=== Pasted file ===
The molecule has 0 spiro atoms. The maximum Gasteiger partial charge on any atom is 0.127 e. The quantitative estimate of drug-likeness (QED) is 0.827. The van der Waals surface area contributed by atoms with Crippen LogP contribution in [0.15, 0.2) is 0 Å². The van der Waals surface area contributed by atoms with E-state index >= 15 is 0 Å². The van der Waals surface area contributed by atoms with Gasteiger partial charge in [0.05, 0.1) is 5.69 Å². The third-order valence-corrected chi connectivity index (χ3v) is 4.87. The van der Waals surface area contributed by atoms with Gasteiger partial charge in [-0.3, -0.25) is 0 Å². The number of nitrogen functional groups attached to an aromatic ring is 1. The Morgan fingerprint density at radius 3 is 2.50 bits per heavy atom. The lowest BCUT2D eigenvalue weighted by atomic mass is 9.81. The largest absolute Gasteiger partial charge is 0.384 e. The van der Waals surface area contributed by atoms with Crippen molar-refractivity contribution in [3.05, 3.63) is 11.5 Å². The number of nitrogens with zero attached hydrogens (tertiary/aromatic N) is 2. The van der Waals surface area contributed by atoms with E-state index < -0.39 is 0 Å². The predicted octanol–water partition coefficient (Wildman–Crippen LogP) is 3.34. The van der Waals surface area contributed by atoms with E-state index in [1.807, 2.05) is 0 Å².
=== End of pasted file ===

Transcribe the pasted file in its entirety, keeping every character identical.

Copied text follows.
The molecule has 0 spiro atoms. The maximum Gasteiger partial charge on any atom is 0.127 e. The quantitative estimate of drug-likeness (QED) is 0.827. The van der Waals surface area contributed by atoms with Crippen LogP contribution in [0.15, 0.2) is 0 Å². The van der Waals surface area contributed by atoms with E-state index >= 15 is 0 Å². The van der Waals surface area contributed by atoms with Gasteiger partial charge in [0.05, 0.1) is 5.69 Å². The third-order valence-corrected chi connectivity index (χ3v) is 4.87. The van der Waals surface area contributed by atoms with Gasteiger partial charge in [-0.3, -0.25) is 0 Å². The number of nitrogen functional groups attached to an aromatic ring is 1. The Morgan fingerprint density at radius 3 is 2.50 bits per heavy atom. The lowest BCUT2D eigenvalue weighted by atomic mass is 9.81. The largest absolute Gasteiger partial charge is 0.384 e. The van der Waals surface area contributed by atoms with Crippen molar-refractivity contribution in [3.05, 3.63) is 11.5 Å². The number of nitrogens with zero attached hydrogens (tertiary/aromatic N) is 2. The van der Waals surface area contributed by atoms with E-state index < -0.39 is 0 Å². The predicted octanol–water partition coefficient (Wildman–Crippen LogP) is 3.34. The van der Waals surface area contributed by atoms with E-state index in [1.807, 2.05) is 0 Å².